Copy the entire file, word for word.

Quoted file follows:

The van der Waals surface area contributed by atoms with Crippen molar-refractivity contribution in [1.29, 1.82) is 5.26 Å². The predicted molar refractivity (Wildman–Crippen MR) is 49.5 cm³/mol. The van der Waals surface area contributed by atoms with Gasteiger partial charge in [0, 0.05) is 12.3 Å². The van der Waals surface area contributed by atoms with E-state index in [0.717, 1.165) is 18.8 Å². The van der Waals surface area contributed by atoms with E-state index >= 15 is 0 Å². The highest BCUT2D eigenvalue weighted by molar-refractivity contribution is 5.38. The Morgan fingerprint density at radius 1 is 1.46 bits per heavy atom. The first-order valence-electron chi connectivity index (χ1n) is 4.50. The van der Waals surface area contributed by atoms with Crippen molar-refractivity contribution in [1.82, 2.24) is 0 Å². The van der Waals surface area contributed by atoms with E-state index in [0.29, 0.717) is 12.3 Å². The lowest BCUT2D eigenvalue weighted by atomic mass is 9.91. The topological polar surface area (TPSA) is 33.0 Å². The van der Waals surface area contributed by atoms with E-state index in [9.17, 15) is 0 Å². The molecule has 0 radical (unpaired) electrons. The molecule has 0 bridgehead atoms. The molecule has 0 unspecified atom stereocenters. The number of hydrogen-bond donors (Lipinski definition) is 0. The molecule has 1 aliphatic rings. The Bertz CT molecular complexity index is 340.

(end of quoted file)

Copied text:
The van der Waals surface area contributed by atoms with Crippen molar-refractivity contribution in [1.29, 1.82) is 5.26 Å². The predicted molar refractivity (Wildman–Crippen MR) is 49.5 cm³/mol. The van der Waals surface area contributed by atoms with Gasteiger partial charge in [0, 0.05) is 12.3 Å². The van der Waals surface area contributed by atoms with E-state index in [0.717, 1.165) is 18.8 Å². The van der Waals surface area contributed by atoms with E-state index >= 15 is 0 Å². The highest BCUT2D eigenvalue weighted by molar-refractivity contribution is 5.38. The Morgan fingerprint density at radius 1 is 1.46 bits per heavy atom. The first-order valence-electron chi connectivity index (χ1n) is 4.50. The van der Waals surface area contributed by atoms with Crippen molar-refractivity contribution in [1.82, 2.24) is 0 Å². The van der Waals surface area contributed by atoms with E-state index in [0.29, 0.717) is 12.3 Å². The lowest BCUT2D eigenvalue weighted by atomic mass is 9.91. The topological polar surface area (TPSA) is 33.0 Å². The van der Waals surface area contributed by atoms with E-state index in [9.17, 15) is 0 Å². The molecule has 0 radical (unpaired) electrons. The molecule has 0 bridgehead atoms. The molecule has 0 unspecified atom stereocenters. The number of hydrogen-bond donors (Lipinski definition) is 0. The molecule has 1 aliphatic rings. The Bertz CT molecular complexity index is 340.